Baby Got Text: Seattle Law Student Gets Sir Mix-A-Lot's Messages

By Casey C. Sullivan, Esq. on January 14, 2016 | Last updated on March 21, 2019

Soon after Jonathan Nichols enrolled in law school at Seattle University, he started getting offers for backstage passes, calls from luxury-car dealerships, and raunchy texts from strangers. "There were some girls in really short shorts and skimpy tops, obviously turned around showing their butts. And they'd say 'I know you love us: because we got a big butt,'" Nichols says.

No, the messages weren't inspired by Nichols' attendance at Seattle's second-best law school. It turns out Nichols had purchased a new phone, with a local number, when he moved to Seattle. That number had previously belong to Sir Mix-A-Lot, the Seattle rapper best known for the 1992 hit "Baby Got Back."

Even White Boys Got to Shout

When Nichols moved to Seattle from El Paso, Texas, he wanted a 212 number to help him pass as a local during his job search. (Not a bad idea, Nichols.) But when he went to the Verizon store, he didn't get just any number. He got Sir Mix-A-Lot's old digits. Along with that came a bevy of unsolicited texts, photos, and invitations.

The first text simply asked Nichols to "check out this guy," with a link to a rapper's YouTube video. "That's pretty cool," Nichols texted back, according to The Seattle Times. "But you clearly have the wrong number."

Things escalated from there. The texts kept coming, including "pictures of women in bikinis in various state of raunchy repose" and invitations to concerts and offers of free backstage passes.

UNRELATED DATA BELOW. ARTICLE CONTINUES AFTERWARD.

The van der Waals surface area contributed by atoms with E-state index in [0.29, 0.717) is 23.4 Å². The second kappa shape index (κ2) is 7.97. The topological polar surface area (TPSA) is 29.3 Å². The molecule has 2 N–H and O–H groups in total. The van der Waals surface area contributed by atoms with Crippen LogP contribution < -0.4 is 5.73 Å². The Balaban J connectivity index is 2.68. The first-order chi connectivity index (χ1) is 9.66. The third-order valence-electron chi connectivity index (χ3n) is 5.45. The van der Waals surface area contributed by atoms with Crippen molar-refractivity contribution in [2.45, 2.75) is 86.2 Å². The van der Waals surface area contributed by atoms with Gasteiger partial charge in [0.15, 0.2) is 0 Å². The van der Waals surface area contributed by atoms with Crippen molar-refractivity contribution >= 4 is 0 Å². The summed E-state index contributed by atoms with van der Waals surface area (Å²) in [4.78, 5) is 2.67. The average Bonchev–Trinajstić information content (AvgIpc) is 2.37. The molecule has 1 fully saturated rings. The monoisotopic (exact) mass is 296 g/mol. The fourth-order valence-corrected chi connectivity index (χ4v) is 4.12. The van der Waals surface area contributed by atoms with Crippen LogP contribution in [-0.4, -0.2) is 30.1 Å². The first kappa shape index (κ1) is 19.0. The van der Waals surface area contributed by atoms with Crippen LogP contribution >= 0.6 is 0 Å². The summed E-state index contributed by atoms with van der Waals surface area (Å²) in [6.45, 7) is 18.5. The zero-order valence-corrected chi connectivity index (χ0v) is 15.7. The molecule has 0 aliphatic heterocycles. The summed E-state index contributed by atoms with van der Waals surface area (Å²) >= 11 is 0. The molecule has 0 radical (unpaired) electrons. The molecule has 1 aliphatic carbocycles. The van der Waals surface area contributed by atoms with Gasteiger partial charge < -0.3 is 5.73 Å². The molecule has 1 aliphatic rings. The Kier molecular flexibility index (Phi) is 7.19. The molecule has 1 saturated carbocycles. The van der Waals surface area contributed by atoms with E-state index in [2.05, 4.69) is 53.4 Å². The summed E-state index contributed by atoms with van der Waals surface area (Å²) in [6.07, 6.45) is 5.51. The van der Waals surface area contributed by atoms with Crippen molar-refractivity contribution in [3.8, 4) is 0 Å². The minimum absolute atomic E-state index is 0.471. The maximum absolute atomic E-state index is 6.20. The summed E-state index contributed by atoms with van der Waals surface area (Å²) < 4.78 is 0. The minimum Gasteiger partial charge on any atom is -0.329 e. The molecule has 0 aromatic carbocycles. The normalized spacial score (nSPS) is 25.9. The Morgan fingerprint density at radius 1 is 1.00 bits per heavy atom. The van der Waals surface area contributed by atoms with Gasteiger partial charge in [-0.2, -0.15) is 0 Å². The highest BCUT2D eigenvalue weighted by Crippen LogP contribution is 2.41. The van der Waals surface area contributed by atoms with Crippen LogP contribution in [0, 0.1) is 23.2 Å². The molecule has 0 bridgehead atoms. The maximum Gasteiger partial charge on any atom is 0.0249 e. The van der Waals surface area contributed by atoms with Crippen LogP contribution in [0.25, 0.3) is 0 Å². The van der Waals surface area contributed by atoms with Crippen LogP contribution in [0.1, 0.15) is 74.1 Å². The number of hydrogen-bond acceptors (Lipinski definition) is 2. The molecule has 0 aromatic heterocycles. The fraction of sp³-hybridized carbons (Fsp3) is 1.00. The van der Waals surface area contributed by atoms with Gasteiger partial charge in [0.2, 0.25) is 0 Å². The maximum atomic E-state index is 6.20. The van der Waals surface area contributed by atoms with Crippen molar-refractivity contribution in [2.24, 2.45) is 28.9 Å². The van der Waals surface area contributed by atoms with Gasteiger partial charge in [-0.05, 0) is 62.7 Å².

Nichols did a bit of Googling and soon found out why his phone was so constantly blowing it. The number used to be Mix's.

Homeboys Tried to Warn Me

Sir Mix-A-Lot was equally amused when a Seattle Times reporter told him of the mix up. "Are you serious?" he asked. "That is hilarious. Poor fella."

But he also had some words of wisdom:

Don't check any text messages in front of your wife. That would be the first thing. And don't answer any texts by saying 'Yes,' because people take 'Yes' differently with me. And usually you end up opening your wallet.

For his part, Nichols, who now works as a public interest attorney with Seattle's Moriarty and Associates, hasn't abused his new number, the Times reports. "My boyfriend tells me, 'Yeah! Get tickets! Get backstage passes!' But 'no false representations' is one of the rules of the bar."

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